> When it comes time to do a release build on "Central box" wouldn't
> someone _me_ have to go to that box and integrated Developer-A's tree
> with Developer-B's tree ?
No. They're both committing changes to their local SCM instance, and
resolving changes as they go, and then the changes on their local
repository get synced.
> Then we want to do a _release_ build.... how is the potential conflict
> in f.c resolved ? How do the two developers have visibility to the
> changes in each other's repositories and ... would it not be the case
> that "Central box" would have to manually synchronise between the two
> developers... and _fix_ the breakage in f.c ?
No. You make your change and commit it locally. He then makes his
change, and so long as it doesn't conflict it goes in. If it does, he
resolves it, probably by contacting you and asking you why you added a
source file and dependancy without letting him know., in the same way
as if everyone was on the central server.
The point is that the local repository, as I see it, would be only a
fast mirror of the entire repository. Everyone who's working on
project A commits to the same SCM instance. To the user, it's
transparent, unless a conflict is detected when integrating back to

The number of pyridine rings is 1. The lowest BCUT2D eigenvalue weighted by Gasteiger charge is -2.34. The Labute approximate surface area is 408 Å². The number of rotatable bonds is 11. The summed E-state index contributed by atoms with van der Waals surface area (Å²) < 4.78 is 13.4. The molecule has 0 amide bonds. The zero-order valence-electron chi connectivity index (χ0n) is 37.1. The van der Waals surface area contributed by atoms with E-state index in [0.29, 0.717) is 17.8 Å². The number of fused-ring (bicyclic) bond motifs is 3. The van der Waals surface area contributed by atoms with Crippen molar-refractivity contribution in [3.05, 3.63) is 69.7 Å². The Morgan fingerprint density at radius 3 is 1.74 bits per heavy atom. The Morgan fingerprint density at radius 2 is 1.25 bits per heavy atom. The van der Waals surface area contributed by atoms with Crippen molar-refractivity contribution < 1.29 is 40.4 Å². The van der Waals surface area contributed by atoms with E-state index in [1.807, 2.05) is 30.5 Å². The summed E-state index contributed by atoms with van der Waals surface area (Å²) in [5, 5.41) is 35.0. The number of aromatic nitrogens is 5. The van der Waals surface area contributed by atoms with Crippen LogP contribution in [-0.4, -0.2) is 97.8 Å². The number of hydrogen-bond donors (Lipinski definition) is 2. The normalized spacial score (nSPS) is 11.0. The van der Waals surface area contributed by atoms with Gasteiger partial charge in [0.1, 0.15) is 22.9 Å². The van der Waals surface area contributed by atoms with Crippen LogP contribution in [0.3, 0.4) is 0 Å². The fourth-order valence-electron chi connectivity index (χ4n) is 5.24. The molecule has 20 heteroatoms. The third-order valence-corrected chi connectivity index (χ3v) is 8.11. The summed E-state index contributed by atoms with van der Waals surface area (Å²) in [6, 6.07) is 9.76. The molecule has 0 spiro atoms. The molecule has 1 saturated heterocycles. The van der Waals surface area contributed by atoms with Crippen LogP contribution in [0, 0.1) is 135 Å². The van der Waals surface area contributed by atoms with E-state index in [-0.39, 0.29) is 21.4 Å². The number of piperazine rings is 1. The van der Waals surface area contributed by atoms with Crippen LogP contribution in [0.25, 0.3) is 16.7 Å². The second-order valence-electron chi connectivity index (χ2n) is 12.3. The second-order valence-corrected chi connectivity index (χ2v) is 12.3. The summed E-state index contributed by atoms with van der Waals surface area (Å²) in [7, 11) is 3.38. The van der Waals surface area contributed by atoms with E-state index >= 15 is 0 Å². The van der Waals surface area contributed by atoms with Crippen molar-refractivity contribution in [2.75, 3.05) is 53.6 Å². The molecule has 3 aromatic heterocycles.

the central repostory, in which case it gets resolved as normal.
There really is no real difference in conflict resolution, except that
there's more then one place a conflict can occur. The local repository
doesn't just sit there getting more and more divergent from the main
repository and more and more broken. It constantly updates itself to
the main one, and conflicts come up as they happen when integrating to
the central repository.
> I can't imagine that's how it works... since that's an extremely broken
> design... but, that's how the implied structure of this distributed
> model seems to work.
I don't see how distributing the work and adding redundancy and
geographic diversity to a service is a 'broken' design. But, horses
for courses and all that.
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